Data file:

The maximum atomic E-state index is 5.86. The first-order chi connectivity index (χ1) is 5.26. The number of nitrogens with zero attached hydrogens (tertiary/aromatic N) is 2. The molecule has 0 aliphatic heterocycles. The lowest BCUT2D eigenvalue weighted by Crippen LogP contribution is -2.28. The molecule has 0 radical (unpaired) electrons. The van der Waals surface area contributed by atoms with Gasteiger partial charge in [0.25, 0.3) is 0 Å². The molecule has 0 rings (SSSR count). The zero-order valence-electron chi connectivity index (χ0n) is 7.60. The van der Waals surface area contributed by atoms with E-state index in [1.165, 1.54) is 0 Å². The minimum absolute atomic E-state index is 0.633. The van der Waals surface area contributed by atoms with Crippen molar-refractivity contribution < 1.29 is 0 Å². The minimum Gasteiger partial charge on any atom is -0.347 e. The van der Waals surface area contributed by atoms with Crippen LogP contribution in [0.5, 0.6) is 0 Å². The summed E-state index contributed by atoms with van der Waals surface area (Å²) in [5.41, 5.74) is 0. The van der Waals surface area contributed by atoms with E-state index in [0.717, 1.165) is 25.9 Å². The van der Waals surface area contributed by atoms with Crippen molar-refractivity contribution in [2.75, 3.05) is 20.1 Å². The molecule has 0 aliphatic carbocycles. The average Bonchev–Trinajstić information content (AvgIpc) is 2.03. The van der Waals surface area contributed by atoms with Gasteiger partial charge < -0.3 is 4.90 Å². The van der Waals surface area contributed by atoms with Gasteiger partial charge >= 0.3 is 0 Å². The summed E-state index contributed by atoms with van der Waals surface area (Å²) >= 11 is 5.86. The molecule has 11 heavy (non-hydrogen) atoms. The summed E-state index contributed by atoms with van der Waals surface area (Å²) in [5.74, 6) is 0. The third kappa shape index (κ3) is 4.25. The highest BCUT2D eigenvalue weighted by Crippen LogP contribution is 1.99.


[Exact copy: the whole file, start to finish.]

The maximum atomic E-state index is 5.86. The first-order chi connectivity index (χ1) is 5.26. The number of nitrogens with zero attached hydrogens (tertiary/aromatic N) is 2. The molecule has 0 aliphatic heterocycles. The lowest BCUT2D eigenvalue weighted by Crippen LogP contribution is -2.28. The molecule has 0 radical (unpaired) electrons. The van der Waals surface area contributed by atoms with Gasteiger partial charge in [0.25, 0.3) is 0 Å². The molecule has 0 rings (SSSR count). The zero-order valence-electron chi connectivity index (χ0n) is 7.60. The van der Waals surface area contributed by atoms with E-state index in [1.165, 1.54) is 0 Å². The minimum absolute atomic E-state index is 0.633. The van der Waals surface area contributed by atoms with Crippen molar-refractivity contribution < 1.29 is 0 Å². The minimum Gasteiger partial charge on any atom is -0.347 e. The van der Waals surface area contributed by atoms with Crippen LogP contribution in [0.5, 0.6) is 0 Å². The summed E-state index contributed by atoms with van der Waals surface area (Å²) in [5.41, 5.74) is 0. The van der Waals surface area contributed by atoms with E-state index in [0.717, 1.165) is 25.9 Å². The van der Waals surface area contributed by atoms with Crippen molar-refractivity contribution in [2.75, 3.05) is 20.1 Å². The molecule has 0 aliphatic carbocycles. The average Bonchev–Trinajstić information content (AvgIpc) is 2.03. The van der Waals surface area contributed by atoms with Gasteiger partial charge < -0.3 is 4.90 Å². The van der Waals surface area contributed by atoms with Gasteiger partial charge >= 0.3 is 0 Å². The summed E-state index contributed by atoms with van der Waals surface area (Å²) >= 11 is 5.86. The molecule has 11 heavy (non-hydrogen) atoms. The summed E-state index contributed by atoms with van der Waals surface area (Å²) in [5.74, 6) is 0. The third kappa shape index (κ3) is 4.25. The highest BCUT2D eigenvalue weighted by Crippen LogP contribution is 1.99.